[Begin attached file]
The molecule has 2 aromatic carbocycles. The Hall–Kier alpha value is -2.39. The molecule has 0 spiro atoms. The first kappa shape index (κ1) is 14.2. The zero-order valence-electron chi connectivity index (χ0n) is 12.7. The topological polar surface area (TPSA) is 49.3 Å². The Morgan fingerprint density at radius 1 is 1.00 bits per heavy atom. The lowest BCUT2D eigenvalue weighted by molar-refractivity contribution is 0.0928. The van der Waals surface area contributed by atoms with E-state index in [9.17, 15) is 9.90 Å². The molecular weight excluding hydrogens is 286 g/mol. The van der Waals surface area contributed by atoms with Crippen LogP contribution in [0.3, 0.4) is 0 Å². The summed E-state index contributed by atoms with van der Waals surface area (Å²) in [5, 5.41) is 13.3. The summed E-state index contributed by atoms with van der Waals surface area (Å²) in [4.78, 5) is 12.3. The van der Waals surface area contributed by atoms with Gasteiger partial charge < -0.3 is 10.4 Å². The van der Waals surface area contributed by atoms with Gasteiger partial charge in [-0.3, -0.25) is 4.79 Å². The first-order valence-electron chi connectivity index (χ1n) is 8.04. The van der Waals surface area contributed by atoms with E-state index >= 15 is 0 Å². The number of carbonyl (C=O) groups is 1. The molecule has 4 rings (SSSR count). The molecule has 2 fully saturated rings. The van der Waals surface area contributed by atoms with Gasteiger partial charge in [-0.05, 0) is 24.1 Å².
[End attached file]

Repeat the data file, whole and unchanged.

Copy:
The molecule has 2 aromatic carbocycles. The Hall–Kier alpha value is -2.39. The molecule has 0 spiro atoms. The first kappa shape index (κ1) is 14.2. The zero-order valence-electron chi connectivity index (χ0n) is 12.7. The topological polar surface area (TPSA) is 49.3 Å². The Morgan fingerprint density at radius 1 is 1.00 bits per heavy atom. The lowest BCUT2D eigenvalue weighted by molar-refractivity contribution is 0.0928. The van der Waals surface area contributed by atoms with E-state index in [9.17, 15) is 9.90 Å². The molecular weight excluding hydrogens is 286 g/mol. The van der Waals surface area contributed by atoms with Crippen LogP contribution in [0.3, 0.4) is 0 Å². The summed E-state index contributed by atoms with van der Waals surface area (Å²) in [5, 5.41) is 13.3. The summed E-state index contributed by atoms with van der Waals surface area (Å²) in [4.78, 5) is 12.3. The van der Waals surface area contributed by atoms with Gasteiger partial charge < -0.3 is 10.4 Å². The van der Waals surface area contributed by atoms with Gasteiger partial charge in [-0.3, -0.25) is 4.79 Å². The first-order valence-electron chi connectivity index (χ1n) is 8.04. The van der Waals surface area contributed by atoms with E-state index >= 15 is 0 Å². The number of carbonyl (C=O) groups is 1. The molecule has 4 rings (SSSR count). The molecule has 2 fully saturated rings. The van der Waals surface area contributed by atoms with Gasteiger partial charge in [-0.05, 0) is 24.1 Å².